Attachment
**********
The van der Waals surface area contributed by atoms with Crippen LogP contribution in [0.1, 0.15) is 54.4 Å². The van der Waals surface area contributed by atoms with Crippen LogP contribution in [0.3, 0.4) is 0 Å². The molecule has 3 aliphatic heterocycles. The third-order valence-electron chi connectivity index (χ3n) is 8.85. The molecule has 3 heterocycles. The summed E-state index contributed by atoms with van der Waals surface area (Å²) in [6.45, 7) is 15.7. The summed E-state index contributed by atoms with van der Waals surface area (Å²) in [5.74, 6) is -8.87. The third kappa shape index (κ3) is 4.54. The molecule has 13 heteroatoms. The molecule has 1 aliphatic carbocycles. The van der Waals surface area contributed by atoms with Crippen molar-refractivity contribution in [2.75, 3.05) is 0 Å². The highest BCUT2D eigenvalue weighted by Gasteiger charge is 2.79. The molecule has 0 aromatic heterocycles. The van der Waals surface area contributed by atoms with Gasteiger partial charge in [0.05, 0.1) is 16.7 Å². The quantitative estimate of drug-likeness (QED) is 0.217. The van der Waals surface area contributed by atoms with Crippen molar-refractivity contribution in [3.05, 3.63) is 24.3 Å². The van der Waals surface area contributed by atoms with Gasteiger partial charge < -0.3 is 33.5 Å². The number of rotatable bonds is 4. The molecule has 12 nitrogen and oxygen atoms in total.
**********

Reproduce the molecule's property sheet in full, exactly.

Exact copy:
The van der Waals surface area contributed by atoms with Crippen LogP contribution in [0.1, 0.15) is 54.4 Å². The van der Waals surface area contributed by atoms with Crippen LogP contribution in [0.3, 0.4) is 0 Å². The molecule has 3 aliphatic heterocycles. The third-order valence-electron chi connectivity index (χ3n) is 8.85. The molecule has 3 heterocycles. The summed E-state index contributed by atoms with van der Waals surface area (Å²) in [6.45, 7) is 15.7. The summed E-state index contributed by atoms with van der Waals surface area (Å²) in [5.74, 6) is -8.87. The third kappa shape index (κ3) is 4.54. The molecule has 13 heteroatoms. The molecule has 1 aliphatic carbocycles. The van der Waals surface area contributed by atoms with Crippen molar-refractivity contribution in [2.75, 3.05) is 0 Å². The highest BCUT2D eigenvalue weighted by Gasteiger charge is 2.79. The molecule has 0 aromatic heterocycles. The van der Waals surface area contributed by atoms with Gasteiger partial charge in [0.05, 0.1) is 16.7 Å². The quantitative estimate of drug-likeness (QED) is 0.217. The van der Waals surface area contributed by atoms with Crippen molar-refractivity contribution in [3.05, 3.63) is 24.3 Å². The van der Waals surface area contributed by atoms with Gasteiger partial charge < -0.3 is 33.5 Å². The number of rotatable bonds is 4. The molecule has 12 nitrogen and oxygen atoms in total.